Yakir Ivgi
Yakir IvgiIsrael National News

Yakir Ivgi, a combat officer in the Southern Command medical command center, has been mobilized since the beginning of the war, as has his wife, who is herself an officer. He told Arutz Sheva - Israel National News about the tough challenges facing the medical forces in the Gaza area and also about the personal challenge at home where both parents are committed to the war efforts.

Upon his mobilization at the start of the war, his wife was also called back from her maternity leave to her role as an officer in the Border Police.

"On the morning of October 7th, it started with alarms that came out of nowhere and surprised us as well," he says. "Everyone was called to their respective units and we relied on our parents, after some improvisation, to take care of our little daughters, a six-month-old baby and another two and a half years old, which allowed us to focus each on our own tasks."

"Since then, we have been more or less in the same situation. She is in her role and I am still in the reserves. We are constantly seeking time to find the way to do this very important thing," says Yakir. Even as the war stretches into eight months, the parents remain committed: "We need to do this and we will."

Yakir explains his post: "I am responsible for integrating everything happening at the lower levels, divisions, and brigades, and bringing it to our main office, presenting the situation to the commanders and the chief medical officer above us."

Yakir also says that the IDF's medical system has changed since the war began. "Things are changing and improving and are mainly adapted each time to the changing situation. The initiatives come from below, from the field through the medics, paramedics, and doctors in the field, up the chain of command, with the divisions and brigades being responsible for the entire evacuation process."

"It's not easy. We went out more than a few times to hospitals to meet the people. We receive detailed reports on every incident, know what is happening, and indeed sometimes the incidents are very difficult, but we cope and do the best to ensure they get the best treatment in the field and at the hospital."

He also describes how the evacuation of the wounded from Gaza looks, given that the terrain is usually very congested and filled with high-rise buildings. "If we break down the path of the wounded from the moment of injury, within a minute or two a senior medic, either a doctor or a paramedic, arrives, assesses the situation, and evacuates them to the rear. It usually happens with armored vehicles or APCs. We are very diverse in our evacuation capabilities, using heavy equipment, HMMWVs, and even aerial evacuations under fire and in very complicated conditions. From there, the wounded are transported to the hospital."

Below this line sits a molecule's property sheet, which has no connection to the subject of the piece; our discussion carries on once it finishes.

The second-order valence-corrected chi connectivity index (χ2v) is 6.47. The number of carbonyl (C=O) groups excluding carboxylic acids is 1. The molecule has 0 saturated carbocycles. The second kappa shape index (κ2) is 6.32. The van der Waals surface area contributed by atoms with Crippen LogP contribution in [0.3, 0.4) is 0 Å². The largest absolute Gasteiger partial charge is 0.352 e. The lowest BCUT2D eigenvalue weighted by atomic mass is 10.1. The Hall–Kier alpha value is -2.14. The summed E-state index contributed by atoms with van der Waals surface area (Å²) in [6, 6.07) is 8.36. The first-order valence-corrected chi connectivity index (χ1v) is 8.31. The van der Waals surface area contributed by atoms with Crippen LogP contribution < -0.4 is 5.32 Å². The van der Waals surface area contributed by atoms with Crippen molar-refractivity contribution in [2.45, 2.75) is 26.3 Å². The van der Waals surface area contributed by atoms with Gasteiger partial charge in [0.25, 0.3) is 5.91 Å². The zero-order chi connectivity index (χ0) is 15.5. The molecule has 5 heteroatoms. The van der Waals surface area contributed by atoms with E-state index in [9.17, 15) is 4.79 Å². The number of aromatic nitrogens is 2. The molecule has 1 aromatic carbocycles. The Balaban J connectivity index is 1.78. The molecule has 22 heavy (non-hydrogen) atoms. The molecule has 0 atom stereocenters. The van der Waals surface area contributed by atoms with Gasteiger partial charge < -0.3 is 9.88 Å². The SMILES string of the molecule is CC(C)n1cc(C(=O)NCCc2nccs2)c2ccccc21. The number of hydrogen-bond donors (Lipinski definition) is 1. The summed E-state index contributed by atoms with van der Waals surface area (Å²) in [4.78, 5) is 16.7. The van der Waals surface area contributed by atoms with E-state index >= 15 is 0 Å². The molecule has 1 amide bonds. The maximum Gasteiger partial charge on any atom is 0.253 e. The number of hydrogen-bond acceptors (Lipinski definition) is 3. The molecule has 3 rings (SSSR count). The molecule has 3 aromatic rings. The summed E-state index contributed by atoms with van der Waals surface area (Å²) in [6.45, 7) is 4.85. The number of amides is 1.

During the conversation, he recalls the first days of the war: "The reality was utter chaos. Complete ignorance and uncertainty about what was happening on the ground, the number of wounded, their identities, which forces were evacuating, and to where they were evacuating. It took us a few days to get a grip on the situation and start working systematically as we know how to do. But even during the chaos, the teams working on the ground operated exceptionally, provided excellent care, and evacuated despite being under fire. They transported the wounded to hospitals, left them, and returned to the field to evacuate more wounded."

"This is a long war, and I think we are doing our best. We very much hope we will succeed in bringing back the hostages in any way possible, which in my opinion is a noble goal, and of course, we will win this war. As necessary, we will be here to achieve the main goal which is victory over Hamas and the return of the hostages."

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